Why would the Soviets have insisted on such a provision at Reykjavik if SDI were merely some cowboy fantasy? Tribbe completely misses this concrete, substantive benefit of Apollo – American technical credibility and the power it wielded. In his mind, although the Apollo “stunt” was successful, it had no lasting effect on the state of the Cold War and even less effect on long-term spaceflight (to which it was only incidentally relevant). In fairness, this is a common perception in the current academic community; I simply find it a pity that someone who has studied this period so intently could miss a development of such an obvious significance.
Which brings me to my last point about No Requiem –Tribbe’s over-reading of the lasting significance of the counter-culture and its criticism of both Apollo and American society. It is certainly true that many über-sophisticates and literati were disdainful or openly contemptuous of the Apollo program, and of the people who made it all work. Thomas Paine, Administrator of NASA at the time of Apollo, famously described its success as the “triumph of the squares.” This clearly got the goat of the chattering classes, who to this day continue to spin tales of massive quantities of money “wasted” on things like human space missions.
In part, Apollo and the space program in general was a victim of its own success. The famous and beautiful “Earthrise” picture taken by the Apollo 8 crew became an icon for the burgeoning environmental movement, which as Tribbe demonstrates, quickly took an anti-technology, Luddite turn from which it has never fully recovered or disavowed. Lest you think that such a development is irrelevant to current issues with our civil space program, I note that Presidential Science Advisor John Holdren (who reportedly has had a significant role in the gutting of civil space under the current administration) is a disciple of Malthusian overpopulation alarmist and eco-loon Paul Ehrlich of Stanford University. Thus, one of the extremist “green” movement’s own is helping to set the current U.S. civil space agenda.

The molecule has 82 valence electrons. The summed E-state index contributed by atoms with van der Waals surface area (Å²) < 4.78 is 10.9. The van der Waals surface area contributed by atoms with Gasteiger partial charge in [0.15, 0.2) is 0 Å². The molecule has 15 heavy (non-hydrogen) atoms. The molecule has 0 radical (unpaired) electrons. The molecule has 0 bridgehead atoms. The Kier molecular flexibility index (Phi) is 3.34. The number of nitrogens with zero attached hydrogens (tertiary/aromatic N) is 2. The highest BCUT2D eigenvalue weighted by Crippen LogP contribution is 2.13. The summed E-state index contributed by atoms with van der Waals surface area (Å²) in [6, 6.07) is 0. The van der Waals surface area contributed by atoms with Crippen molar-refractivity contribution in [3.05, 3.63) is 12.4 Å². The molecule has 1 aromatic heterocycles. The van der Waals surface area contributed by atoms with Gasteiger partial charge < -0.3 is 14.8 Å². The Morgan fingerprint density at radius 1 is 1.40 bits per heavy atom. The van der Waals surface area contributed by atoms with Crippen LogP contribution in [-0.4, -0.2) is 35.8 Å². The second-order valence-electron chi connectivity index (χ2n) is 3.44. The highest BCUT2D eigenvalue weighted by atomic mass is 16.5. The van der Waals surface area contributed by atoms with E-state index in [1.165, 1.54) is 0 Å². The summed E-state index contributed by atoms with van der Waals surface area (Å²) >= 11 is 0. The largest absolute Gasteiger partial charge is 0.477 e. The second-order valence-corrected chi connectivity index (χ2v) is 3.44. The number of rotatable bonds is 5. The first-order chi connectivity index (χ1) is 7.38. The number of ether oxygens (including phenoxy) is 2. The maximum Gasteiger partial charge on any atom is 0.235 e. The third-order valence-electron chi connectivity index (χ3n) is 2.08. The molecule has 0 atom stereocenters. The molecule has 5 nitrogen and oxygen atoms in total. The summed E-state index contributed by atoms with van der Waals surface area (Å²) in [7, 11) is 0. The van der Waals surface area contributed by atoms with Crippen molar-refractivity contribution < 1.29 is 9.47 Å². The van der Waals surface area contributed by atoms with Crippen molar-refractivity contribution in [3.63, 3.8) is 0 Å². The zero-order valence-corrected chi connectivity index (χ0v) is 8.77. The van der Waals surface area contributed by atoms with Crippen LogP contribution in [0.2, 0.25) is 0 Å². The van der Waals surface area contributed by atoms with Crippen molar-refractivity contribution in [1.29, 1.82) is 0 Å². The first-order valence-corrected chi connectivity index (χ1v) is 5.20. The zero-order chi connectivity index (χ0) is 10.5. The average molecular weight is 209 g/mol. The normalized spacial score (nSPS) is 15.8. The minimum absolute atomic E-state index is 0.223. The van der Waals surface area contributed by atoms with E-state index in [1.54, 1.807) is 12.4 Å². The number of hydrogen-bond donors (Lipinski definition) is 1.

While Tribbe commits the common blunder of assigning nearly all of the Sixties generation to the bin of the counter-culture, nearly all of my high school classmates in flyover country (Kansas City, MO) were normal, middle-class teens, more interested in cars and girls than Vietnam protests. Moreover, virtually all of my friends and personal acquaintances went on to finish their college degrees, got ordinary jobs in the trades and professions, and married and raised families. The idea that there existed a rebellious generation that rejected the norms and values of American society is a myth perpetrated by a small group that engaged in these things (then and now). Although a minority, they have disproportionate representation in the media and academia, and thus play an outsized role in educating others. Those of us privileged to be alive at the time of humanity’s first steps onto another world remember it clearly and distinctly, recalling both the excitement and elation of those distant times with fondness.
The public did not “lose interest” in Apollo – it never had more than a passing interest in Apollo to begin with. Naturally, the first lunar landing drew unprecedented attention, as befitting any such event. But most people got neither too excited nor too offended about subsequent trips to the Moon. As with most historically noteworthy things, their importance at the time was not well understood, but that should not detract from their significance. In this country, things happen not because an outraged or excited public demands it, but because a few key people see an unmet need and take it upon themselves to address it. America has a nuclear navy today not because there was a grass-roots public movement to create one, but because a few visionaries, such as Admiral Hyman Rickover, saw the need for such a development and doggedly took the necessary steps to implement it.
Tribbe’s book is a concise and comprehensive compendium of negative, critical contemporary opinion about the Apollo program and a good reference to the historian for this purpose. But it is a distorted view of both the legacy of the space program and of America in the 1960s. It is illustrative of what the academy thinks of this country and would have others believe is an accurate reflection of those times. This is the past through a glass, and darkly – incomplete, distorted, and unreliable.